Uses: Houseplant, patio plant, or outdoor plant (in approved tropical zones)
Benefits: Air purifier: removes toxins like formaldehyde, benzene, and other VOCs from the air. Unique and beautiful growth patterns, colors, and foliage. Easy to take care of.
Zones: 10 - 11
Sun: Bright indirect to partial shade. Avoid strong, full sun. A minimum 4 hours of bright indirect sun daily is suggested.
Life Cycle: Perennial
Mature Height: 20'+ Outdoors (easily kept around 5' or less indoors)
Mature Width: 10'+ Outdoors (easily kept around 3' or less indoors)
Dragon Tree is a popular and attractive houseplant with sword shaped leaves that have red throughout their edges.
A member of the Asparagaceae family of plants, it has been known to reach heights of over 20 feet high when grown outdoors in tropical climates, although it's typically kept potted indoors where it is easily kept less than 5 feet high and 3 feet wide.
It's a wonderful live indoor plant due to its variable size (though trimming and pot sizing), air cleaning capabilities (removes chemicals such as toluene, benzene and xylene), and the facts that it's drought-tolerant and thrives in a variety of lighting situations.
Dragon Tree Care
How to Water a Dragon Tree
We suggest watering an indoor Dracaena marginata every 6-10 days as needed during periods of warm weather and fast growth.
Dragon Tree will require less frequent watering during slower periods of growth such as over winter.
It's suggested that you only give this plant water when the top 1/2 of the soil in its pot is dry.
Like many other plants, too much watering will result in the yellowing of stems and leaves, eventually followed by root rot should the wet conditions persist. Too little water will result in the browning of the leaves (especially the tips), eventually followed by death should dry conditions persist.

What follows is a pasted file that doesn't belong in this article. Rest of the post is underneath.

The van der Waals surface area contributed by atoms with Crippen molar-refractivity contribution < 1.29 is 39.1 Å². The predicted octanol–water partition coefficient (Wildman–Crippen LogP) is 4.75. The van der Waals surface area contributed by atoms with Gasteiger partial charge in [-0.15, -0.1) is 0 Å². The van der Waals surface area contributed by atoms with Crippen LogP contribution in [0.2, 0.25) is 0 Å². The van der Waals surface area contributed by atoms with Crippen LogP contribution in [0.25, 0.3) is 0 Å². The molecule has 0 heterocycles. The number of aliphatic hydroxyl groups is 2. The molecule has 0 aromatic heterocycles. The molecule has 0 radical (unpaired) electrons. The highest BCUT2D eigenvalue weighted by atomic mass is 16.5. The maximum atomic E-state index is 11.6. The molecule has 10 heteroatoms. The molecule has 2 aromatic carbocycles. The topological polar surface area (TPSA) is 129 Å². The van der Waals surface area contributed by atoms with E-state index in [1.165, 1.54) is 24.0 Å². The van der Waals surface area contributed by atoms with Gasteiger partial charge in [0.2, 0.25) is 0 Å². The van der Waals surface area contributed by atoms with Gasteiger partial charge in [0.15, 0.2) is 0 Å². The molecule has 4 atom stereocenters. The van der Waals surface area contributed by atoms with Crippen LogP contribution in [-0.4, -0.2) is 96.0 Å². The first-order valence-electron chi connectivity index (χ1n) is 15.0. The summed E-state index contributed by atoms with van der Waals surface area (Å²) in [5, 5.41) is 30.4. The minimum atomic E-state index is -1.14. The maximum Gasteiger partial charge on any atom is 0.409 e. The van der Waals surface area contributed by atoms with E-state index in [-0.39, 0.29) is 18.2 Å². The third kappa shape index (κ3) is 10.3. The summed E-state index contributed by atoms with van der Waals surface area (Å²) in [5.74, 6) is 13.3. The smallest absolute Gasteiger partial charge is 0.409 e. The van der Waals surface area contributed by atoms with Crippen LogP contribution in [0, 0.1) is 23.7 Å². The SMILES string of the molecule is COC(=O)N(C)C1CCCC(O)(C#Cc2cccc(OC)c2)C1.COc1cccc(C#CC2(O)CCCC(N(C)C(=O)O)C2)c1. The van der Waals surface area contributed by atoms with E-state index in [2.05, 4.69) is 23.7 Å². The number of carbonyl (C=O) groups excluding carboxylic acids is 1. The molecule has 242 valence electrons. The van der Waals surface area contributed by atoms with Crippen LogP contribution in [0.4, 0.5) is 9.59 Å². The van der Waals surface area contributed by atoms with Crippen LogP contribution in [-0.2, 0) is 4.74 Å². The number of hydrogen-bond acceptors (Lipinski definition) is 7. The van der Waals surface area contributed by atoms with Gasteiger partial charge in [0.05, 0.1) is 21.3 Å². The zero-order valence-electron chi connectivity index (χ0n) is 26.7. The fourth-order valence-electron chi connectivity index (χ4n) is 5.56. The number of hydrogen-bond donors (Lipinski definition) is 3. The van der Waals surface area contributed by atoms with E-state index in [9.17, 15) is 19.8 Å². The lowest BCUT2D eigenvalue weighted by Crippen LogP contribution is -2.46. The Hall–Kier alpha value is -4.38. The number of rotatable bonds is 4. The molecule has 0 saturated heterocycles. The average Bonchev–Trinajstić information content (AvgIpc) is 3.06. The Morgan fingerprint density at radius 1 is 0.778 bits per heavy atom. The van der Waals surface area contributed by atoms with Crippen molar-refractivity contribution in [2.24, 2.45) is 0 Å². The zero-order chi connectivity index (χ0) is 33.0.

Dracaena marginata does not do well with salt or fluoride in its water, so it's possible that you may need to give your plant distilled water depending on the water conditions in your area.
How Much Humidity Does a Dragon Tree Like?
Dracaena marginata prefers moderate to high humidity (above 50% RH), although it does quite well in average household humidity levels (30%-50% RH).
Particularly dry areas may require daily misting or the plant.
Humidifiers and pebble beds may be used to supplement humidity around the plant.
How Much Sun Does a Dragon Tree Like?
Avoid placing Dracaena marginata in areas that receive extended periods of strong, direct sunlight.
The best lighting is provided by bright indirect light as direct light could cause leaf burn.
Dragon Tree does great with lots of shade, but should get a minimum of 4 hours of medium light every day.
Too little light will result in gangly stems, poor growth, lack of vibrant color, and possible death.
What is the Best Temperature for a Dragon Tree?
Dracaena marginata prefer warmer temperatures and will likely die in extended periods of 50°F weather.
It's best to keep this plant in temperatures above 55°F to ensure its beauty and the integrity of its growth; however the optimal temperature range of this houseplant is between 65°F and 85°F.
Dragon Tree thrives outdoors year round in USDA zones 10-11, and will likely not survive living outdoors over winter in USDA zone 9 or cooler.
What is the Best Soil for a Dragon Tree?
Dracaena marginata prefers well draining, loamy soil mixes.
Our potting soil is a great choice for repotting a Dragon Tree.
What is the Best Fertilizer for a Dragon Tree?
Dragon Tree has a low need for fertilizations.
We suggest fertilizing on a bi-monthly basis between early spring and late fall, and using 30%-50% of the suggested dosage of fertilizer when doing so.
Winter fertilizations may be required on an even less frequent basis (or possibly not at all) if the plant is in an environment where the temperature and the amount of light that it's exposed to don't promote fast growth.
We suggest using a balanced liquid fertilizer, fish emulsion, or our slow release fertilizer. Be extremely careful not to overfertilize.
Trimming and Maintaining a Dragon Tree